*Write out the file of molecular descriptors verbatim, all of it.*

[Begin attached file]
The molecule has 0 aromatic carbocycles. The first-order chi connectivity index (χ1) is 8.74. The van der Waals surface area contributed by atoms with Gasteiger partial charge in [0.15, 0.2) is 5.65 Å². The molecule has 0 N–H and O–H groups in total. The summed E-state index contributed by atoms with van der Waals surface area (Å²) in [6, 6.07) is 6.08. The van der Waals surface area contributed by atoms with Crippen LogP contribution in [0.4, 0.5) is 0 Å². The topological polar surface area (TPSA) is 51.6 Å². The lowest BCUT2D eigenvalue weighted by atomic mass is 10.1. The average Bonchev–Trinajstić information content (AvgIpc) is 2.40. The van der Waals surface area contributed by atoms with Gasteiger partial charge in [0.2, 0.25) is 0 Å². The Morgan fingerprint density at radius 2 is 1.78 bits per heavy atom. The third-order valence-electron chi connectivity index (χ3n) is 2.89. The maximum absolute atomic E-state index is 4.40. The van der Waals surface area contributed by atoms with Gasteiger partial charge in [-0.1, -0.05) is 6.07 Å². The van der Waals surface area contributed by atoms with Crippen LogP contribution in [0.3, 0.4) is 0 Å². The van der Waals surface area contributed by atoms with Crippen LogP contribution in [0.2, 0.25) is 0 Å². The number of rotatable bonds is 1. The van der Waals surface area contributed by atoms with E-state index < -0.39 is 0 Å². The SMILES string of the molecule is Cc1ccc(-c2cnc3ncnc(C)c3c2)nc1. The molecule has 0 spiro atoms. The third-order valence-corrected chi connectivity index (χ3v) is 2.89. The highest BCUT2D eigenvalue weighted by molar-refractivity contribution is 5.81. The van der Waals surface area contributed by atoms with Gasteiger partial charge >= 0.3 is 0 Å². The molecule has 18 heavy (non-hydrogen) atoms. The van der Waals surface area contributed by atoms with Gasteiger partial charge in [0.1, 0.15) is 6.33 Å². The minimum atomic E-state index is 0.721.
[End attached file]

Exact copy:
The molecule has 0 aromatic carbocycles. The first-order chi connectivity index (χ1) is 8.74. The van der Waals surface area contributed by atoms with Gasteiger partial charge in [0.15, 0.2) is 5.65 Å². The molecule has 0 N–H and O–H groups in total. The summed E-state index contributed by atoms with van der Waals surface area (Å²) in [6, 6.07) is 6.08. The van der Waals surface area contributed by atoms with Crippen LogP contribution in [0.4, 0.5) is 0 Å². The topological polar surface area (TPSA) is 51.6 Å². The lowest BCUT2D eigenvalue weighted by atomic mass is 10.1. The average Bonchev–Trinajstić information content (AvgIpc) is 2.40. The van der Waals surface area contributed by atoms with Gasteiger partial charge in [0.2, 0.25) is 0 Å². The Morgan fingerprint density at radius 2 is 1.78 bits per heavy atom. The third-order valence-electron chi connectivity index (χ3n) is 2.89. The maximum absolute atomic E-state index is 4.40. The van der Waals surface area contributed by atoms with Gasteiger partial charge in [-0.1, -0.05) is 6.07 Å². The van der Waals surface area contributed by atoms with Crippen LogP contribution in [0.3, 0.4) is 0 Å². The van der Waals surface area contributed by atoms with Crippen LogP contribution in [0.2, 0.25) is 0 Å². The number of rotatable bonds is 1. The van der Waals surface area contributed by atoms with E-state index < -0.39 is 0 Å². The SMILES string of the molecule is Cc1ccc(-c2cnc3ncnc(C)c3c2)nc1. The molecule has 0 spiro atoms. The third-order valence-corrected chi connectivity index (χ3v) is 2.89. The highest BCUT2D eigenvalue weighted by molar-refractivity contribution is 5.81. The van der Waals surface area contributed by atoms with Gasteiger partial charge >= 0.3 is 0 Å². The molecule has 18 heavy (non-hydrogen) atoms. The van der Waals surface area contributed by atoms with Gasteiger partial charge in [0.1, 0.15) is 6.33 Å². The minimum atomic E-state index is 0.721.